While we shouldn't feel guilty or ashamed of our prosperity, we shouldn't delude ourselves with a false sense of entitlement either. The world is full of hard working, talented and creative people who have a lot less than we do. And there are many disadvantaged Australians whose major failing was to be born to the wrong parents or into the wrong neighbourhood. Those of us who are doing well need to learn to deal with prosperity without denigrating those who aren't.

Whoever wins the election, there are tough choices ahead. The economic boom is winding down, the population is ageing and the cost of services such as health care, aged care, and education are rising. If Australia is going to remain the land of the fair go, we need to burst the entitlement bubble.


Paul O'Callaghan headshotPaul O'Callaghan is Executive Director of Catholic Social Services Australia.

Topic tags: Paul O'Callaghan, Catholic Social Services, Joe Hockey, election 2013


 

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Existing comments

I suspect our deepest joys come from a place untouched by where we finish on the Monopoly board.
Pam | 02 September 2013


Perhaps, Mr O'Callaghan, the obvious inequities that exist in our society are simply a reflection of administrative inequity. The taxation system may be the biggest problem we have in so much as the poor are taxed and the very wealthy have sufficient money to avoid fair tax payments. As far as services are concerned, such as health and education, some can afford to pay their way and others can't. To buy power politicians have created a system of entitlement which has become ingrained and shoud be dispelled. I wonder how much better the world would be if means testing were introduced to determine both taxation levels and entitlement. Not holding my breath or becoming a militant in this regard, because the current breed of politician is largely gutless and self- interested.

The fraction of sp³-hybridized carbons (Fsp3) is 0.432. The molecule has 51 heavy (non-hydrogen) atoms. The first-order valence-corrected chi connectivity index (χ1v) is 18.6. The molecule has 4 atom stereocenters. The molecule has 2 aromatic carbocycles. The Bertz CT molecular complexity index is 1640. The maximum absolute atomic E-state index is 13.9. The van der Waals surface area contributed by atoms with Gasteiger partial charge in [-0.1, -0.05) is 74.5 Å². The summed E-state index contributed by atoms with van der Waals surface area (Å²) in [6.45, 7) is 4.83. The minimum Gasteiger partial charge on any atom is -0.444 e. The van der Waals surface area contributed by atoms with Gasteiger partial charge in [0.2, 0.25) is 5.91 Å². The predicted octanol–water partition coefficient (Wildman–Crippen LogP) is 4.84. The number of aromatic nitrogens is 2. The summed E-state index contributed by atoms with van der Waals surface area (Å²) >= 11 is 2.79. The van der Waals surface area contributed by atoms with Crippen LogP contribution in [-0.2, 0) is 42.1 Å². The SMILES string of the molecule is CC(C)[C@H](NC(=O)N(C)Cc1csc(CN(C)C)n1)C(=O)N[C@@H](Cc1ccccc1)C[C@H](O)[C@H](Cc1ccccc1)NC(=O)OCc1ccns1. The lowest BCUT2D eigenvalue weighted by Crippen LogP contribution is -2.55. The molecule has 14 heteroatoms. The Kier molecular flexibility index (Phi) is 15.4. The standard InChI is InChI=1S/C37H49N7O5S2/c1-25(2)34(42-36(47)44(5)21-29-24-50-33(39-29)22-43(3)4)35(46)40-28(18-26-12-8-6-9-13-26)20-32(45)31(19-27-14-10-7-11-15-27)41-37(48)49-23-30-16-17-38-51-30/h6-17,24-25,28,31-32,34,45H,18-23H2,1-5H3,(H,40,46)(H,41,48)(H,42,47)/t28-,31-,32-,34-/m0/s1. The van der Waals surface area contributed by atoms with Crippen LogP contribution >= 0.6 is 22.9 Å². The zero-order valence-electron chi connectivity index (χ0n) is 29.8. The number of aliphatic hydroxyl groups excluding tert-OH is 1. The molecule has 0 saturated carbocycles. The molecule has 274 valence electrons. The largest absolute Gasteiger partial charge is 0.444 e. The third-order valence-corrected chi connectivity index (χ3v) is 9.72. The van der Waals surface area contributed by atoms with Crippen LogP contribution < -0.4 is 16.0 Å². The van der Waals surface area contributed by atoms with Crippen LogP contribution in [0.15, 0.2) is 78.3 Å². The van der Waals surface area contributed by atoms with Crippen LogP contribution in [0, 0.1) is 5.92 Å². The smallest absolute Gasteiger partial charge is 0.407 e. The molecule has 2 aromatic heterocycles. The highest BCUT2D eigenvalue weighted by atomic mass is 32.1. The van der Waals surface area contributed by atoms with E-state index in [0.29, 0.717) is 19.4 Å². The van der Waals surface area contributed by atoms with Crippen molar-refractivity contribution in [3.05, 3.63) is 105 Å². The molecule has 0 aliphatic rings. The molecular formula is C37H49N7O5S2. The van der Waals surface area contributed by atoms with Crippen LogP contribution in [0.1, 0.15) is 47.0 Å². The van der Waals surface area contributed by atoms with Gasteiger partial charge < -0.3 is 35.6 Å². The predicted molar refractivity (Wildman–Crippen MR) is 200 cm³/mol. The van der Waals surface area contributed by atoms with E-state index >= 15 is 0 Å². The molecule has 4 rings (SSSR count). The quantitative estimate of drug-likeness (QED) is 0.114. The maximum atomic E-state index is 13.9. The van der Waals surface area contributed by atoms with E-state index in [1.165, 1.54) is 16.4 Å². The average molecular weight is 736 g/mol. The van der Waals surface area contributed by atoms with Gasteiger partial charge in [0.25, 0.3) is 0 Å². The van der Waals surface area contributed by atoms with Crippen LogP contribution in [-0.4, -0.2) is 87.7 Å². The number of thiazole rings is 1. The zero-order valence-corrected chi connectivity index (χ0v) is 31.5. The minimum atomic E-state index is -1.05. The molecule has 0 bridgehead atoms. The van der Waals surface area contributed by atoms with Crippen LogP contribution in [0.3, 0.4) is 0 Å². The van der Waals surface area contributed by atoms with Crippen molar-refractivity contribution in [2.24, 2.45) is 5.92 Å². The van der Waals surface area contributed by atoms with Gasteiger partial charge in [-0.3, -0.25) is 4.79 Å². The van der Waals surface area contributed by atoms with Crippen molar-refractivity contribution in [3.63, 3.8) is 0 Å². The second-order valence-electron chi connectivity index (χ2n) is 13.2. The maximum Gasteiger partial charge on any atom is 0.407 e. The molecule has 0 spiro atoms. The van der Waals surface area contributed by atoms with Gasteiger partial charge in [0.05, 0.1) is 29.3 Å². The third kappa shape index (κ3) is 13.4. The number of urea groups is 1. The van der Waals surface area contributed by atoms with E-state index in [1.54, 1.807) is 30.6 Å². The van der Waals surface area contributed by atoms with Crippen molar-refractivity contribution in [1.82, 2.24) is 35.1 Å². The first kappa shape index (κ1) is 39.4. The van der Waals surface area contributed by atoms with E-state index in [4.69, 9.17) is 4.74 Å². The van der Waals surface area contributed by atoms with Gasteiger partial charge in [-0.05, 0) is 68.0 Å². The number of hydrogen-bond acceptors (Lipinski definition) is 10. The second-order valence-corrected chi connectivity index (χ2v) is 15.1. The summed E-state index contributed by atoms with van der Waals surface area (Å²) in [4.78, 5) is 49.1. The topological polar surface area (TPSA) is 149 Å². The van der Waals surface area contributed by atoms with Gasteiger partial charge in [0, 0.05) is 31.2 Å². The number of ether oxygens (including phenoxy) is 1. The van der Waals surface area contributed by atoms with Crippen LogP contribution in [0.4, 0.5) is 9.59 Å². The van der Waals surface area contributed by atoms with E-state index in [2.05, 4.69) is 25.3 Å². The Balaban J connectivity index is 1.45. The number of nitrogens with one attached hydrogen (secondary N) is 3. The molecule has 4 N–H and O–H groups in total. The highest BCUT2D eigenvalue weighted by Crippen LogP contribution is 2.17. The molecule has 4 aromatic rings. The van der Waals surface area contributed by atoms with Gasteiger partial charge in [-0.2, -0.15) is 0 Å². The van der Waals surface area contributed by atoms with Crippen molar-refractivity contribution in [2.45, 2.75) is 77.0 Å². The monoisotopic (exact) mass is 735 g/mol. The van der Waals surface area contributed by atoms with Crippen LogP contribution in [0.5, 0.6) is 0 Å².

john frawley | 03 September 2013


Thank you Paul. If we could all realise we pay for social exclusion and financial inequity with fear,war and crime and a fortress mentality that will not lead to harmony peace , safety and real prosperity.Isn't it time we grew up?We, the lucky country have lost our fair go /compassion for the real battlers.What are our values now?? $$$$$..we spend so much on stopping and detaining/interning refugees.. would not it be more sensible to take a capped 100,000 and grow ( especially regional) wealth? Our pride is false.Australia-fair minded? a good global citizen? No, greedy and xenophobic.
Catherine | 03 September 2013


Well said. Wouldn't it be nice to hear these truths on the radio, see them on the TV and read them in the popular press.
Sheelah Egan | 03 September 2013


Hear! Hear!
Marie O'Connor sgs | 03 September 2013


Well written article that expresses my own poorly articulated concerns as we are embroiled in another election focussed on financial promises rather that development of social capital. Thanks!
Paul | 03 September 2013


Yes Paul, you see it, I see it, the other commentators here see it, but the people who really need to see it, don't. How can Eureka Street get the message out to the broader community?
Frank S | 05 September 2013


Great article. I always suspect a politics that seeks to divide, to pit one faction against another as it is a way of explaining the social victors to themselves and their consciences. Australia will prosper only insofar it pulls together despite the desperate politicians, the tax avoiders, sectional and corporate interests in the Press, the aggrieved and aspirational whingers out west. The reality is cooperation will yield the social and emotional dividends we crave. An independent press is important here and while being critical should promote social cohesion by arguing for the common good. I think this article is an example.
Gail Morgan | 06 September 2013